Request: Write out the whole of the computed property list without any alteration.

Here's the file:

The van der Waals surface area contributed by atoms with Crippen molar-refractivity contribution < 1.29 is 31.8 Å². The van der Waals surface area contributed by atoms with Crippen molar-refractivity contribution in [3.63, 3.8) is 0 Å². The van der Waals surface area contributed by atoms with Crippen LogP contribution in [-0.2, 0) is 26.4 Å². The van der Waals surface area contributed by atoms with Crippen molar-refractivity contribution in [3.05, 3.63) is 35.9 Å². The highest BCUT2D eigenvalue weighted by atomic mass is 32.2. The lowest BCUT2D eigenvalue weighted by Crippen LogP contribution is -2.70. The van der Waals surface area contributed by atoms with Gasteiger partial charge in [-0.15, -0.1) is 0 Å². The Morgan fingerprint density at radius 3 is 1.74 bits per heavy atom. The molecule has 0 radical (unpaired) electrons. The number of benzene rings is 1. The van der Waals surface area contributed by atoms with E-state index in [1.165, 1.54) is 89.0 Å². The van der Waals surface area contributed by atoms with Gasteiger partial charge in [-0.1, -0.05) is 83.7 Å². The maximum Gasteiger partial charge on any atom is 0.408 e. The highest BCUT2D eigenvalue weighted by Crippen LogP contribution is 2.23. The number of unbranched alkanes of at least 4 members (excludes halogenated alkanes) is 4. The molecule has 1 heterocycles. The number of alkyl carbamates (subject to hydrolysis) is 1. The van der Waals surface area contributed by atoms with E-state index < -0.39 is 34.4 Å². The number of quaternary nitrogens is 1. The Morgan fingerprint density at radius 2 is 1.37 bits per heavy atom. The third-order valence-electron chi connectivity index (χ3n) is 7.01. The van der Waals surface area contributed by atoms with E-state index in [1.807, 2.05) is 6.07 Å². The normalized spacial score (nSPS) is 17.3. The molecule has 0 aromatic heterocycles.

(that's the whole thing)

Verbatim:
The van der Waals surface area contributed by atoms with Crippen molar-refractivity contribution < 1.29 is 31.8 Å². The van der Waals surface area contributed by atoms with Crippen molar-refractivity contribution in [3.63, 3.8) is 0 Å². The van der Waals surface area contributed by atoms with Crippen LogP contribution in [-0.2, 0) is 26.4 Å². The van der Waals surface area contributed by atoms with Crippen molar-refractivity contribution in [3.05, 3.63) is 35.9 Å². The highest BCUT2D eigenvalue weighted by atomic mass is 32.2. The lowest BCUT2D eigenvalue weighted by Crippen LogP contribution is -2.70. The van der Waals surface area contributed by atoms with Gasteiger partial charge in [-0.15, -0.1) is 0 Å². The Morgan fingerprint density at radius 3 is 1.74 bits per heavy atom. The molecule has 0 radical (unpaired) electrons. The number of benzene rings is 1. The van der Waals surface area contributed by atoms with E-state index in [1.165, 1.54) is 89.0 Å². The van der Waals surface area contributed by atoms with Gasteiger partial charge in [-0.1, -0.05) is 83.7 Å². The maximum Gasteiger partial charge on any atom is 0.408 e. The highest BCUT2D eigenvalue weighted by Crippen LogP contribution is 2.23. The number of unbranched alkanes of at least 4 members (excludes halogenated alkanes) is 4. The molecule has 1 heterocycles. The number of alkyl carbamates (subject to hydrolysis) is 1. The van der Waals surface area contributed by atoms with E-state index < -0.39 is 34.4 Å². The number of quaternary nitrogens is 1. The Morgan fingerprint density at radius 2 is 1.37 bits per heavy atom. The third-order valence-electron chi connectivity index (χ3n) is 7.01. The van der Waals surface area contributed by atoms with E-state index in [1.807, 2.05) is 6.07 Å². The normalized spacial score (nSPS) is 17.3. The molecule has 0 aromatic heterocycles.